South Africa. . .12
NICK FARR-JONES, playing in his 63rd and last international for Australia, was the object of a record crowd's affections as he led his side on a lap of honour after their victory in the third Test here on Saturday. It was David Campese's celebration, too. The winger silenced his critics with a display of skill, control and inventiveness.
His genius seems to blossom in adversity and the history of this strangely symmetric Test series - Australia won the last international with the same score it lost the first - could perhaps be encapsulated in his unique ability to bounce from despair to delight in such a short time.
He was the villain of the piece in the first international and the crowd bayed for his blood. He was the hero of the third when he darted and probed, cajoled, teased and eventually subdued the mesmerised opposition.
The frustration of the South Africans, as they watched the post-match celebrations at the Sydney Football Stadium, was understandable: so close and yet so far. They commenced with a spectacular three tries to nil win in the first international. The Wallabies recovered to level the series with a sizzling display of running rugby in the second. It looked as if the script for the third and decisive encounter was designed by Hollywood marketing executive. It had all the ingredients of a gripping thriller; drama, passion, heroes, and of course, villains.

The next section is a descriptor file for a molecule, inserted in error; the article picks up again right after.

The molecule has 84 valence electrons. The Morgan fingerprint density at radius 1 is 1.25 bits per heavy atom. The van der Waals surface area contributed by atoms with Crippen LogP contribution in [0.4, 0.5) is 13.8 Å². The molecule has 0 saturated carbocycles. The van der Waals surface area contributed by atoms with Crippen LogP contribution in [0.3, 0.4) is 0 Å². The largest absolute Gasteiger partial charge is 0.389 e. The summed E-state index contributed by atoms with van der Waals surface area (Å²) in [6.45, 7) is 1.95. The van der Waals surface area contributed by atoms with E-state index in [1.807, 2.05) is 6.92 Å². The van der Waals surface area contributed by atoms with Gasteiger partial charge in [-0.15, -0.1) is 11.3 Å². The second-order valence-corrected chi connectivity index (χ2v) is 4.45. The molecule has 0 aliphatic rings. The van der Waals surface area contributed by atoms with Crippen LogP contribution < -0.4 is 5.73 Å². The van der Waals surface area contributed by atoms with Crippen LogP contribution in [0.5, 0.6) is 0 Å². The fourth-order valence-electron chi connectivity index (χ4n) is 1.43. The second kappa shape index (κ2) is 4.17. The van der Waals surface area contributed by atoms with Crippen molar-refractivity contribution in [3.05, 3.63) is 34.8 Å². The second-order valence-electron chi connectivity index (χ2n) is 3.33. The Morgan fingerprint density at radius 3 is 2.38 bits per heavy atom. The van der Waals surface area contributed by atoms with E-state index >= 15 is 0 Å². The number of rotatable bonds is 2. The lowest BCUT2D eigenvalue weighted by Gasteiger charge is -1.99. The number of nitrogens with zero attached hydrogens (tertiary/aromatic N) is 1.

The condemnation of the tourists for the alleged rough-house tactics re- emerged in the local media prior to the game but the South African management took it in their stride with grace.
A victory for South Africa would have been a marvellous reward for all the hard work the captain, Francois Pienaar, and his men have put in on tour. However, it would have been a misleading signal, too for the coach, Ian McIntosh and his squad.
South Africa, though vastly improved compared to their early outings last year, are still in the development stage. The McIntosh method needs another year of gestation before it bears fruit. That is if he gets the time. The South Africans returned home yesterday to a lambasting for their performance in the final Test.
'It's Mac's fault,' declared the Afrikaans-language Rapport newspaper in a front-page headline, referring to McIntosh. The paper quoted former South African players as saying inflexible, predictable tactics and wrong team selection led to defeat.
The Australians, on the other hand, succeeded in showing that the loss of the Bledisloe Cup to New Zealand was an accident and that the Wallabies are still a force to be reckoned with.
As he prepared to announce the touring squad for their trip to Canada and France next month - the last major foreign undertaking before the World Cup - the Wallaby coach, Bob Dwyer, hinted that he would like to bring in a few new faces, but said it would be 'fatal' to introduce too many, too soon. 'This tour is the last major tour we'll have before the 1995 World Cup,' he said. 'It's very necessary for us to pick stronger back-up strength in some positions to put pressure on the incumbents.'
Australia: Try Horan; Penalties Roebuck 4; Conversion Roebuck 1. South Africa: Tries Small, Pienaar; Conversion J Stransky 1.
Australia: M Roebuck; D Smith (M Burke, 38), J Little, T Horan, D Campese; S Bowen, N Farr- Jones; A Daly, P Kearns (capt), E McKenzie, R McCall, G Morgan, I Tabua, D Wilson, T Gavin.
South Africa: A Joubert; J Small, P Muller (H Honiball, 48), H Fuls, J Olivier; J Stransky, R du Preez; B Swart (J Styger, 45), U Schmidt, K Andrews, H Strydon, N Wegner, F Pienaar (capt), I Mcdonald, T Strauss.
Referee: E Morrison (England).Reuse content